Nothing Lasts Forever by Teenage Fanclub album review by Sam Eeckhout for Northern Transmissions


‘Nothing Lasts Forever

Teenage Fanclub

In the end, Teenage Fanclub chose repetition, not innovation. Teenage Fanclub avoids the exits and stays on the familiar highway of safety, never exploring what else exists beyond the freeway of predictability.

From touring with Nirvana in the early ’90s to embarking on a new post-pandemic tour in 2023, Teenage Fanclub and their 10 previous albums have covered ground. Unfazed by the time that’s passed, the new record Nothing Lasts Forever continues to operate in somewhat of a vacuum, never chasing trends or flashy new music sounds – instead maintaining their own pace.

Nothing Lasts Forever is your kid’s friend that you never have to worry about when they hang out. It’s friendly, affable, and inoffensive, staying between the lines of not too emotional and not too dull. The songwriting, however, is a duck swimming in a pond – calm above water but working busily beneath the surface. The structure and instrumentation is mature and patient, with band members getting satisfaction from small changes and classic bass hammer-ons instead of a flurry of notes.

Even when it’s loud, it’s muted. The few times the cymbals let loose and smash, it’s hushed and hidden behind the duo of lead vocalists and songwriters Norman Blake and Raymond McGinley. At this point in their career, it would be weird if they DID take a sizeable experimental hop. The band is the crisp Spring air on a long road trip; they are the trusty granola bar that is always there for you when you’re hungry. It may not be something you always reach for, but it always provides comfort and delivers precisely what you expect.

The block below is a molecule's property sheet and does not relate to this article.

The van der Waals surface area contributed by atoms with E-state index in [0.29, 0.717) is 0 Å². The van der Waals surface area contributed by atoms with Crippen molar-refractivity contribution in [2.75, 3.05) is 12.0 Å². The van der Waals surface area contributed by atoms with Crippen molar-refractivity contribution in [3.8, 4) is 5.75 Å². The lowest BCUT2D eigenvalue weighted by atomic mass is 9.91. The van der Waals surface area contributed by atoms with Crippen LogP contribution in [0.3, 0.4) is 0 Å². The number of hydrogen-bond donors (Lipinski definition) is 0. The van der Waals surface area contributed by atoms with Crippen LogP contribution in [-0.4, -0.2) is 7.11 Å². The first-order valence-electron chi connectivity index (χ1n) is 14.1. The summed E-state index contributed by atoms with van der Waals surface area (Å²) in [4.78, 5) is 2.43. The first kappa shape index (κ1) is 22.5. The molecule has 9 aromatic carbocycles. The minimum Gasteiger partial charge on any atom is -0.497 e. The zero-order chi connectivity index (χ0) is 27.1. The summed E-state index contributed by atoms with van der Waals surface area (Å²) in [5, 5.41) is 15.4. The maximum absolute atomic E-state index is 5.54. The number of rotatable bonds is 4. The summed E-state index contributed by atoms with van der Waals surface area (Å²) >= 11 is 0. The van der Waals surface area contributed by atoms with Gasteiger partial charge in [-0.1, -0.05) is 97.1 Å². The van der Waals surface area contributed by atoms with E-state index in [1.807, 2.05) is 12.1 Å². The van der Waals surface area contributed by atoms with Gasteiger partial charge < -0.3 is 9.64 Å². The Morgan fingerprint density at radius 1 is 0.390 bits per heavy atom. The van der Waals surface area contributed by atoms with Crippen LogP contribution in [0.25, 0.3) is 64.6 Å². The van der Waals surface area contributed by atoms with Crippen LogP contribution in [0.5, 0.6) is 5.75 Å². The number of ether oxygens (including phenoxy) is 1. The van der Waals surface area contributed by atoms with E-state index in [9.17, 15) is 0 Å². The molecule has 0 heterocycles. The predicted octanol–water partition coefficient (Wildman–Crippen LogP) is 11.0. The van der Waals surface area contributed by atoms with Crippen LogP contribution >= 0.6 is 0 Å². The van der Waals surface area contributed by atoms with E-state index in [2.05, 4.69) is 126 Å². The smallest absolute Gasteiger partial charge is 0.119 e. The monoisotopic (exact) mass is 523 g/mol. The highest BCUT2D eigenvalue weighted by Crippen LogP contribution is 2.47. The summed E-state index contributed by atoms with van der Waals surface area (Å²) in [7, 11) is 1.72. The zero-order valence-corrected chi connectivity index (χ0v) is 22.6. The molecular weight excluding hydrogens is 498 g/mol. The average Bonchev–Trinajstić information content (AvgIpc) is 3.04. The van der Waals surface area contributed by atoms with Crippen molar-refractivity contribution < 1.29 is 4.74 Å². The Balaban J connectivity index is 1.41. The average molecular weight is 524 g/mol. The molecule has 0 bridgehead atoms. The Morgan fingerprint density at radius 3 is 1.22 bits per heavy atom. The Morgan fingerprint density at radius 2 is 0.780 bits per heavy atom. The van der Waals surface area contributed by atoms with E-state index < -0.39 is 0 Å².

Food metaphors aside, Teenage Fanclub knows what they do best and unabashedly leans into it. Despite a smattering of Beatles-influenced piano-licks (looking at you, “Self-Sedation), and the occasional slowdown on tracks like “Middle of my Mind”, the album is one singular vibe. That vibe is mid-tempo and even-keeled, drawing on the nostalgia of bands from the 60s and 70s that played sunny, carefree stages to the masses. These sounds, like those found on the Travelling Wilbury’s-esque “Back To The Light,” are uplifting and completely content with basic chords that build slow, acting like an uncomplicated nursery rhyme that finds a way to convey deep meaning through simple storytelling. With three of the song titles including the word ‘light,’ the band from Scotland, consciously or not, uses music to tell their personal story of there always being light at the end of the tunnel. As T.S Eliot rightly said – “the end is the beginning.”

In the end, Teenage Fanclub chose repetition, not innovation. It’s hard to blame them – their formula has enticed listeners for decades. However, for an undeniably talented group of musicians, they may have wasted the opportunity to not have to play it safe. They’ve more than earned the right for some creative license and a step in an unusual direction. At this point, it’s clear that’s simply not what they want and that they prefer to continue on the path they’ve been walking for a decade. But hey, nothing lasts forever.

Order Nothing Lasts Forever by Teenage Fanclub HERE


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